The Employment Act 2000 sets out minimum employment standards. The maximum working week is generally 40 hours. Any hours worked in excess of 40 hours are to be paid at the overtime rate (generally time and a half) or compensated by giving the same number of hours time off in lieu. Overtime is not payable to certain types of employees.
A woman who has completed at least one year of continuous employment is entitled to 12 weeks of maternity leave, with 8 weeks paid and the other 4 weeks unpaid. If she has been employed for less than one year, she is entitled to only 8 weeks unpaid leave.
An employee is entitled to 2 weeks of annual paid vacation after completing 1 year of continuous employment. There are additionally 10 paid public holidays as declared in the Public Holidays Act, 1947.
With respect to termination of employment, the Act sets out minimum notice periods. In lieu of providing notice, an employer may make payment. In the case of redundancy, the employee is entitled to receive a severance allowance, as described in the Act, plus any payment in lieu of notice. Examples of a redundancy include the re-organisation or sale of a business.
The National Pension Scheme (Occupational Pension Act) 1998 (as amended) requires that all employers establish a pension scheme (additional and separate to the statutory national pension scheme) for their Bermudian employees. The level of contributions is set out in the First Schedule to the 1998 Act. The employer and employees must make equal contributions, although employees may also make additional voluntary contributions.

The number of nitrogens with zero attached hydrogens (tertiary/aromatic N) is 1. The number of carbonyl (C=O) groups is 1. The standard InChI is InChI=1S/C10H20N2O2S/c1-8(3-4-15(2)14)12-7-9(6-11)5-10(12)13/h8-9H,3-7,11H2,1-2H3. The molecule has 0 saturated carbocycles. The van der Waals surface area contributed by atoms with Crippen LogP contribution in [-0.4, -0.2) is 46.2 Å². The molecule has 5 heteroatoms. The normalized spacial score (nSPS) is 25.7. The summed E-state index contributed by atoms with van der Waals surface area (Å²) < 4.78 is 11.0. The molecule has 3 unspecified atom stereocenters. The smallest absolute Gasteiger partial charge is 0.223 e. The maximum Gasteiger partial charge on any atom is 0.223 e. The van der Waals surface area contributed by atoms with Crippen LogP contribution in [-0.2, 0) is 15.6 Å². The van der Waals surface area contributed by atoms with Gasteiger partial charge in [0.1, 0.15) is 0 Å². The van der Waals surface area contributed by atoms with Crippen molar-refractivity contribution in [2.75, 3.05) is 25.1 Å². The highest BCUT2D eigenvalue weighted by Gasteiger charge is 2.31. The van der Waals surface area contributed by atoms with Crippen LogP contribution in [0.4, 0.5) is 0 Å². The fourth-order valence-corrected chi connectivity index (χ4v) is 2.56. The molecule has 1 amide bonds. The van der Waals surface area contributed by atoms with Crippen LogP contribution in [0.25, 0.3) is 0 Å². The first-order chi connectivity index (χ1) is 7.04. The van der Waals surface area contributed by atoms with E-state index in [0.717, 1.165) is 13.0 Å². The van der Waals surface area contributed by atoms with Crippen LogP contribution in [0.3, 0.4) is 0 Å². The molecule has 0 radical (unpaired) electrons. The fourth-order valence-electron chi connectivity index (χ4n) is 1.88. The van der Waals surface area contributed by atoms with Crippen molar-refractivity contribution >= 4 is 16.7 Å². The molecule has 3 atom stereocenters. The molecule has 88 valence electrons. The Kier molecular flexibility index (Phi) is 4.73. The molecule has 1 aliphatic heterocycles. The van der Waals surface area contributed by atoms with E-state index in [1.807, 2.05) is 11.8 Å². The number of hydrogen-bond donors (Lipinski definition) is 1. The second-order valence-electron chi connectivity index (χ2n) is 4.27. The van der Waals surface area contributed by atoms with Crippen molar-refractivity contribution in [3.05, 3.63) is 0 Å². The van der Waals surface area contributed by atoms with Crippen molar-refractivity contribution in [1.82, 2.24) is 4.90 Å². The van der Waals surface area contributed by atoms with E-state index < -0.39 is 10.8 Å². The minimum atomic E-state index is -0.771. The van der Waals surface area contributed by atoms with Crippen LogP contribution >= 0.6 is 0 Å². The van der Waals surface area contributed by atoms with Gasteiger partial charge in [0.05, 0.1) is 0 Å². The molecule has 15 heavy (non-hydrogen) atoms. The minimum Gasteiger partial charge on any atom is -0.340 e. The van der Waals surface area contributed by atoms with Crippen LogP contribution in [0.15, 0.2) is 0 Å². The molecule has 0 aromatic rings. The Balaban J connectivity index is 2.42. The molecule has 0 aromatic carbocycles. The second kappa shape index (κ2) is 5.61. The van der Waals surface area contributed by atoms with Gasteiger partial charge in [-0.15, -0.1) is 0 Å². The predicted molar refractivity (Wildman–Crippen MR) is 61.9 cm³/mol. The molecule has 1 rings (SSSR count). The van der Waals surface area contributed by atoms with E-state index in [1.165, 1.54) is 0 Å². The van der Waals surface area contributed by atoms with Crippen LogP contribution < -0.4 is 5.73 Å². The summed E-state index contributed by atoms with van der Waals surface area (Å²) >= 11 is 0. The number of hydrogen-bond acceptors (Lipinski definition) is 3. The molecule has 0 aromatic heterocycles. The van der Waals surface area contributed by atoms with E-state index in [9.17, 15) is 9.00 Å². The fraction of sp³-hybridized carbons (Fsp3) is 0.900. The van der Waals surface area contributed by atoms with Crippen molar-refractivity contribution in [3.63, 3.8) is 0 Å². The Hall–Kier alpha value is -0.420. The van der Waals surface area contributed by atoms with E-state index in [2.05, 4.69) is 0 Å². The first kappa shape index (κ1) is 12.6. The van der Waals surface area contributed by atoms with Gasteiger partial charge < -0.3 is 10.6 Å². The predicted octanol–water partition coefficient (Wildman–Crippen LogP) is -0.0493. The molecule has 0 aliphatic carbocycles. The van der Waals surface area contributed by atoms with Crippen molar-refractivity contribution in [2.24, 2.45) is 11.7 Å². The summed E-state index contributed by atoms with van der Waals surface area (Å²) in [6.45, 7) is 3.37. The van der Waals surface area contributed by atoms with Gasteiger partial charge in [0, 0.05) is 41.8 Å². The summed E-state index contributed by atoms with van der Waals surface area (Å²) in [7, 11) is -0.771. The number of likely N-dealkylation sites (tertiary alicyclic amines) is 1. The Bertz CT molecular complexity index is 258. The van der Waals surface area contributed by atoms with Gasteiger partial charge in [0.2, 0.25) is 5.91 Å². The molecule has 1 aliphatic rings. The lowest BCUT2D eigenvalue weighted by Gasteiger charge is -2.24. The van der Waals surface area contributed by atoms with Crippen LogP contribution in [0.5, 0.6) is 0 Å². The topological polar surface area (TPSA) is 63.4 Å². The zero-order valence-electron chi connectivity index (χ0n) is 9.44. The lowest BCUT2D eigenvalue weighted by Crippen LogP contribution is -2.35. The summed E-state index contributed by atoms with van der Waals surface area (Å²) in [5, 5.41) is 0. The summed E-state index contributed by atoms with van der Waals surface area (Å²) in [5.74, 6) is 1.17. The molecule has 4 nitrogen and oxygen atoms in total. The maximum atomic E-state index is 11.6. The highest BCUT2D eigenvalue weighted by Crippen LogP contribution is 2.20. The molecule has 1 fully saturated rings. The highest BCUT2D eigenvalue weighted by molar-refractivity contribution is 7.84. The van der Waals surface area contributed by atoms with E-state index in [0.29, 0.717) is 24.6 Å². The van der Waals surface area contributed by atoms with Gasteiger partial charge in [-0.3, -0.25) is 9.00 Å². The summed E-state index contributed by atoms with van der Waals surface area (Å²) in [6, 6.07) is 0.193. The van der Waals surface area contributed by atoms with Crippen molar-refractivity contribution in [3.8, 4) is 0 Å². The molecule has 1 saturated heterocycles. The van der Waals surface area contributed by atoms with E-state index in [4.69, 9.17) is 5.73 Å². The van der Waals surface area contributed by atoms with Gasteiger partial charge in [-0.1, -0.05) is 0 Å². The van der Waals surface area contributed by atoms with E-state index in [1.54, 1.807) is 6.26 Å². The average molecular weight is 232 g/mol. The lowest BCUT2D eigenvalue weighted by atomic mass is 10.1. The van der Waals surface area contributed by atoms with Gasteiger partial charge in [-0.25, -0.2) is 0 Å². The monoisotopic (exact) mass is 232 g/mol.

Social security is payable as outlined under the Contributory Pensions Act 1970 and is administered by the Government for all employees of private sector employers, with employers and individual employees employed for more than four (4) hours a week each paying 50% of the premium. It pays benefits to qualifying retirees and is not confined only to Bermudian employees. Non Bermudian employees are eligible and required to be covered as well and are fully entitled to whatever benefits they accrue under the plan’s provisions.
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